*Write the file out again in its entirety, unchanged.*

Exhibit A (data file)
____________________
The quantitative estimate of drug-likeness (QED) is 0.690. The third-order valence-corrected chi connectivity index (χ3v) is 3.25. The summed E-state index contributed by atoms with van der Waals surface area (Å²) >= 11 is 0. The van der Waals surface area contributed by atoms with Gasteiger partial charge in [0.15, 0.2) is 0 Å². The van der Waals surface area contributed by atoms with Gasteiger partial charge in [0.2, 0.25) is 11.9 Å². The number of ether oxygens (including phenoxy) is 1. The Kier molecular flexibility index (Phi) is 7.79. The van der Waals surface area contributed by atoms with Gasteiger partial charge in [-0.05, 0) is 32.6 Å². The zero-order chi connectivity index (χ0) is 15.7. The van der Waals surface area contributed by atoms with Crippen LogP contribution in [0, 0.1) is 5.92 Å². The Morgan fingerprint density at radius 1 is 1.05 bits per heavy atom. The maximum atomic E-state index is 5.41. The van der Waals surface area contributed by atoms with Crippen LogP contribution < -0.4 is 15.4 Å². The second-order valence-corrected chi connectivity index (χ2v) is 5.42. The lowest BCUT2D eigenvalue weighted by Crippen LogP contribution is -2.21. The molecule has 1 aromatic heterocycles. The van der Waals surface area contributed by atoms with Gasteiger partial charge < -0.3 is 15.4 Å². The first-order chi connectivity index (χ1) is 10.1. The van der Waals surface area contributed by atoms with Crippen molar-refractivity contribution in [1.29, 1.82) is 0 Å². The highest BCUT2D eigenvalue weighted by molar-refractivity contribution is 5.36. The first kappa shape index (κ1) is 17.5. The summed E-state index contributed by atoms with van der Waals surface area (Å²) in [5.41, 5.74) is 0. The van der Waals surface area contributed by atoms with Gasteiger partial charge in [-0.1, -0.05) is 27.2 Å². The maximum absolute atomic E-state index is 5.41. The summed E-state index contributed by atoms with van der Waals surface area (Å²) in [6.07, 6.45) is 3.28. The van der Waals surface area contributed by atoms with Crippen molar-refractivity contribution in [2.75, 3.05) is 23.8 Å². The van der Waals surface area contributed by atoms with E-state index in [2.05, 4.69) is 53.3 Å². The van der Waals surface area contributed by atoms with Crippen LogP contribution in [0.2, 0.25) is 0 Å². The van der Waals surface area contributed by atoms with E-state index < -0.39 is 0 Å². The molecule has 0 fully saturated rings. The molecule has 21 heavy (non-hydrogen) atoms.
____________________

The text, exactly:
The quantitative estimate of drug-likeness (QED) is 0.690. The third-order valence-corrected chi connectivity index (χ3v) is 3.25. The summed E-state index contributed by atoms with van der Waals surface area (Å²) >= 11 is 0. The van der Waals surface area contributed by atoms with Gasteiger partial charge in [0.15, 0.2) is 0 Å². The van der Waals surface area contributed by atoms with Gasteiger partial charge in [0.2, 0.25) is 11.9 Å². The number of ether oxygens (including phenoxy) is 1. The Kier molecular flexibility index (Phi) is 7.79. The van der Waals surface area contributed by atoms with Gasteiger partial charge in [-0.05, 0) is 32.6 Å². The zero-order chi connectivity index (χ0) is 15.7. The van der Waals surface area contributed by atoms with Crippen LogP contribution in [0, 0.1) is 5.92 Å². The Morgan fingerprint density at radius 1 is 1.05 bits per heavy atom. The maximum atomic E-state index is 5.41. The van der Waals surface area contributed by atoms with Crippen LogP contribution < -0.4 is 15.4 Å². The second-order valence-corrected chi connectivity index (χ2v) is 5.42. The lowest BCUT2D eigenvalue weighted by Crippen LogP contribution is -2.21. The molecule has 1 aromatic heterocycles. The van der Waals surface area contributed by atoms with Gasteiger partial charge < -0.3 is 15.4 Å². The first-order chi connectivity index (χ1) is 10.1. The van der Waals surface area contributed by atoms with Crippen molar-refractivity contribution in [1.29, 1.82) is 0 Å². The highest BCUT2D eigenvalue weighted by molar-refractivity contribution is 5.36. The first kappa shape index (κ1) is 17.5. The summed E-state index contributed by atoms with van der Waals surface area (Å²) in [5.41, 5.74) is 0. The van der Waals surface area contributed by atoms with Gasteiger partial charge in [-0.1, -0.05) is 27.2 Å². The maximum absolute atomic E-state index is 5.41. The summed E-state index contributed by atoms with van der Waals surface area (Å²) in [6.07, 6.45) is 3.28. The van der Waals surface area contributed by atoms with Crippen molar-refractivity contribution in [2.75, 3.05) is 23.8 Å². The van der Waals surface area contributed by atoms with E-state index in [2.05, 4.69) is 53.3 Å². The van der Waals surface area contributed by atoms with Crippen LogP contribution in [0.2, 0.25) is 0 Å². The van der Waals surface area contributed by atoms with E-state index < -0.39 is 0 Å². The molecule has 0 fully saturated rings. The molecule has 21 heavy (non-hydrogen) atoms.